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Nearly a fifth confess to knowingly using A&E for non-emergencies

04/03/14

18 per cent of people admit to having knowingly used A&E for a non-emergency at some point in their lives, according to new survey findings by Healthwatch England.

1 in 4 respondents said it is likely they would resort to using A&E in the future if they were unable to get a GP appointment in a reasonable timeframe, with 1 in 3 stating that they would do so if the non-emergency situation occurred outside of GP opening hours.

Despite two thirds of respondents expressing concern about the NHS's ability to cope with the pressure on urgent and emergency care, the research suggests that when it comes to our own health and that of our loved ones, many of us will continue to use services how we want, when we want, until real alternatives are provided.

The survey results also identified an issue with awareness of alternatives. Around a third of those who responded said that they didn't know where their nearest minor injuries unit or NHS walk-in centre was or the services it provides. While 4 out 5 people said they were aware of NHS 111 just 1 in 5 report having used it or its predecessor NHS Direct when in need of none urgent care.

Millions have been spent on poster campaigns, radio advertising and even apps to 'educate' us about how to make the most appropriate use of services. However, these results show there is still more to be done.

Local Healthwatch have spent the winter out in force talking to patients about what is really going on in hospitals around the country and why. (see case studies). In support of their work, Healthwatch England commissioned YouGov to survey 1,762 people to find out how and why patients end up in A&E and what can be done to ease the pressure on this vital frontline service.

Ultimately the problem seems to be the lack of services provided elsewhere. GPs simply aren't flexible enough to meet consumers' needs, at the same time walk-in centres are being closed and social care is under significant pressure.

In order to stop people using A&E as a 'catch-all' service the health and care system will have to become more consumer focused and develop new products and services to entice us elsewhere within the system. There is some work ongoing in this area already – the Keogh review of emergency care for example, which is welcome – but more, and more radical seems to be required to meet consumer need.

This is not a 'quick-fix' but is the only way we can start to really address the ongoing cycle of winter pressures on A&E.

Anna Bradley, Chair of Healthwatch England, said:

"Open all hours, with drugs on tap and guaranteeing to see patients within 4 hours, A&E has become NHS Express. The problem is it was never designed to be a catch-all service and nor should it be allowed to become one.

"But blaming people for going to the 'wrong place' when we need care and support is the wrong way of looking at the problem.

"I'm not absolving us of our responsibility not to clog A&E whenever we get the sniffles, but until the health and care sector offers a more consumer-friendly experience, things are unlikely to improve."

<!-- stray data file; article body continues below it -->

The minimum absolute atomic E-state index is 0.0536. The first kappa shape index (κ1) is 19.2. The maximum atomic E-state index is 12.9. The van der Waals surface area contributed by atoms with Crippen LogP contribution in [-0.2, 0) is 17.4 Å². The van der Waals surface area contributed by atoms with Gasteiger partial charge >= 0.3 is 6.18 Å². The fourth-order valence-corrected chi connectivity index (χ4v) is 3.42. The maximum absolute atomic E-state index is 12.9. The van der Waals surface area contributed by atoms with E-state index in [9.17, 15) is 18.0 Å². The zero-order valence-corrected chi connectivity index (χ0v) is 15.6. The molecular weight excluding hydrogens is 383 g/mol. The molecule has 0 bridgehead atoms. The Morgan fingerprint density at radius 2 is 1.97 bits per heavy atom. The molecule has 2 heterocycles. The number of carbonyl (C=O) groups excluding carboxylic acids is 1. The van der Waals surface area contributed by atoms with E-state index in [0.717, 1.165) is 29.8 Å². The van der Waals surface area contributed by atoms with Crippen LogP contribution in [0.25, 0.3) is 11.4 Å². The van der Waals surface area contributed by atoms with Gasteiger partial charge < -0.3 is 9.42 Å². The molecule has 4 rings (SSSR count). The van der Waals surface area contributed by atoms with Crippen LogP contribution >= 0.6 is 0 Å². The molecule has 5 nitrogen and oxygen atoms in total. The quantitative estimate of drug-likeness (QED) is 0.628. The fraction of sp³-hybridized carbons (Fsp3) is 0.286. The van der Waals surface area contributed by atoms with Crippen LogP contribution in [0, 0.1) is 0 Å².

For those struggling to access alternatives or who are frustrated that they have been unable to get an appointment with a GP or other NHS services we urge you to get in touch with your local Healthwatch who can help to raise your concerns on your behalf and use your experience to encourage improvements for the future.

Case studies

  • Healthwatch East Sussex surveyed patients across the county's two A&E and three minor injuries units and found that more than half (51 per cent) of patients had gone straight to A&E without seeking help elsewhere first, with less than a quarter attempting to speak to their GP before turning up at the hospital. The local Healthwatch team are now working with the NHS Trust and local Clinical Commissioning Groups  to improve local signposting of services in a hope of easing some of the pressure on A&E.
  • Following the CQC’s most recent critical report about Wexham Park Hospital, in part, due to overcrowding in its A&E department, Healthwatch Windsor, Ascot and Maidenhead has embarked on major information gathering exercise to collect patient views on how things could be improved. The Chair of Healthwatch Slough, which is also served by the Hospital, has also issued a call to local media appealing for people to use services responsibly after reports that one parent turned up to A&E after their child got chewing gum stuck in their hair.
  • Healthwatch Dudley delivered community research on urgent care on behalf of Dudley Clinical Commissioning Group. The staff worked with 16 volunteers to survey around 1000 local people over a week at Russells Hall Hospital Accident and Emergency and Dudley Walk in Centre. The research indicated that 37% of those surveyed who presented themselves at A&E or at the Walk in Centre, were dissatisfied with their experience of getting into a GP surgery. In addition to this, the survey found that even when people were satisfied with their GP service, many patients still attended the Walk in Centre because they wanted to be seen sooner. As a result Healthwatch Dudley have been invited to join local health commissioners in developing a new way forward for Urgent Care in Dudley Borough.

 

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